Thursday, March 29, 2007

Thursday in the 5th Week of Lent
Fluttering unto Life

Readings: Genesis 17: 3-9;; Psalm 105:4-9; ; John 8:51-59

Whoever keeps my word will never see death…

We’ve often had occasion to comment on the many changes that beset us. Some are more major than others, but together they often tend to confuse and disorientate us. At one moment, for example, we may be confessing to a priest that we failed to abstain from meat the previous Friday. And then, at the next moment, we’re told that abstinence is actually optional. It all seems quite confusing. How to negotiate the winds of change?

Jesus’ comments in the gospel today on death and life provide us with guidance. But first, we might consider what eternal life looks like in the midst of rapid and frequent change. An image comes readily to mind, one that we’ve used before. It’s the image of a kite fluttering gracefully in the breeze. It is able to negotiate the winds of change so beautifully because it’s at once firmly anchored and yet also able to go with the flow of the wind currents. If only we could all be like that. But it’s not easy. There are at least two risks involved. The kite might simply lose its anchor and be blown away by the wind and so get lost. Or, like those with whom Jesus is speaking in the gospel today, it might cling so tightly to the earth that it forever remains grounded, never quite takes off. In both these cases, the kite fails to fulfill the reason for its existence. In a sense it remains dead. Until, of course, someone like Jesus comes along. His concern is to gather the lost and to free the grounded, to help all to enjoy the fullness of life. And he does this by rooting us in his word, in the Father’s covenant.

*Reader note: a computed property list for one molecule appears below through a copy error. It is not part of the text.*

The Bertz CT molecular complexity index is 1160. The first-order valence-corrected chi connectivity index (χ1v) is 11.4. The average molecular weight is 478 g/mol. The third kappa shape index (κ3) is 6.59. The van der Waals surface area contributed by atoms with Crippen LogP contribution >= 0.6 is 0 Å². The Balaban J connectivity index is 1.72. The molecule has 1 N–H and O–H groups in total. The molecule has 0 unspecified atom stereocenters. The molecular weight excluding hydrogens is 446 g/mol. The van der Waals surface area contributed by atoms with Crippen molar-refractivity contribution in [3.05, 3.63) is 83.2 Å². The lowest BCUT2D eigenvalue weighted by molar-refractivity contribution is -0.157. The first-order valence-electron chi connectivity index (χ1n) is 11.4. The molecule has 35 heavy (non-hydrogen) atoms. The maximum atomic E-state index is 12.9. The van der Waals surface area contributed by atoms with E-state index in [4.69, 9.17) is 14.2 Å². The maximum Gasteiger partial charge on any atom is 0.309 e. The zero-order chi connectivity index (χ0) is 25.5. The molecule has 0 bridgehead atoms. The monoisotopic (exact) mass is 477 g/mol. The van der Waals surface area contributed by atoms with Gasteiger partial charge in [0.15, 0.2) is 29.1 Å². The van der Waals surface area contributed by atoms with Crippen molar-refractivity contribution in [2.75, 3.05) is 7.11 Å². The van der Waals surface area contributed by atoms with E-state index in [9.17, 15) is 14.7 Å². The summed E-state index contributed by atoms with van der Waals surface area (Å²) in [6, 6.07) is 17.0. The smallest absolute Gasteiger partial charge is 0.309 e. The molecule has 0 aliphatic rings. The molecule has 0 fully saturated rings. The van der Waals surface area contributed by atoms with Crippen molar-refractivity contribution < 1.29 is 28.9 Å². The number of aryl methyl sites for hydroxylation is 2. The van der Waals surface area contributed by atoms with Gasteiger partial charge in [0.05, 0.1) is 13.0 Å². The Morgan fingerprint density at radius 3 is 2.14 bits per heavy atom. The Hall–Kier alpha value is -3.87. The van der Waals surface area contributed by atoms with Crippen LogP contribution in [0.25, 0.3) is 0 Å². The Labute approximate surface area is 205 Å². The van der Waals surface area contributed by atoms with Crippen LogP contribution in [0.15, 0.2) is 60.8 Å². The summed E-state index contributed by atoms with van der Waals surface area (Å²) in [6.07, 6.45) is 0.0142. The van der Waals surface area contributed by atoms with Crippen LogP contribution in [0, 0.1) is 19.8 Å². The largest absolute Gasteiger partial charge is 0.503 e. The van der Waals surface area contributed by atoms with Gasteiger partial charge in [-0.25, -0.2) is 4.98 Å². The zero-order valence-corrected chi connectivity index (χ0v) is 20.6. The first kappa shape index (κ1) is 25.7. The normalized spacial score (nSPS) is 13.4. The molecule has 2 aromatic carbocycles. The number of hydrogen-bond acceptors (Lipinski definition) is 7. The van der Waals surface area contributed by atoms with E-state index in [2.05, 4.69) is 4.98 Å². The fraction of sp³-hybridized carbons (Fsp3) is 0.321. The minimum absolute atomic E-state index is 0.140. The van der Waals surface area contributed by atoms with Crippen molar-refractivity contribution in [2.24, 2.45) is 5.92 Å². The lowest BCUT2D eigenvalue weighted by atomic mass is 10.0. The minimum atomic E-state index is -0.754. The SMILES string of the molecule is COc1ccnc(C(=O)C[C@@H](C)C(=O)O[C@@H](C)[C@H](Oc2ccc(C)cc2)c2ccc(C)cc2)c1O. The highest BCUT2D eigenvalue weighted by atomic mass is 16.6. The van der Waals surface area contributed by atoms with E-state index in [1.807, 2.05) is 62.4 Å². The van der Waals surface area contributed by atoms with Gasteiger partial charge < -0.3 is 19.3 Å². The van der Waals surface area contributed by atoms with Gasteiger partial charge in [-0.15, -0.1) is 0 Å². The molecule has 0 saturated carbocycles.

On our part, this takes place through an act of remembering. As the psalmist tells us: remember the wonders the Lord has done. These memories include, of course, our memory as a Christian community of all that God has done for us throughout our history. But they also include the very particular and personal memories of how God has been caring for each of us in the past. When we do this, when we recall these memories, we actually find ourselves becoming firmly rooted in God’s memory, which is a very powerful thing. For the Lord remembers his covenant for ever, his promise for a thousand generations… Securely anchored in the knowledge that God never forgets us, we can then allow this kite of ours to fly, even in the midst of uncertainty and change. We can, for example, learn to discern an appropriate penance to undertake on Fridays, even when the law seems to have been relaxed and it’s no longer compulsory to abstain from meat.

Sisters and brothers, who is flying your kite today?

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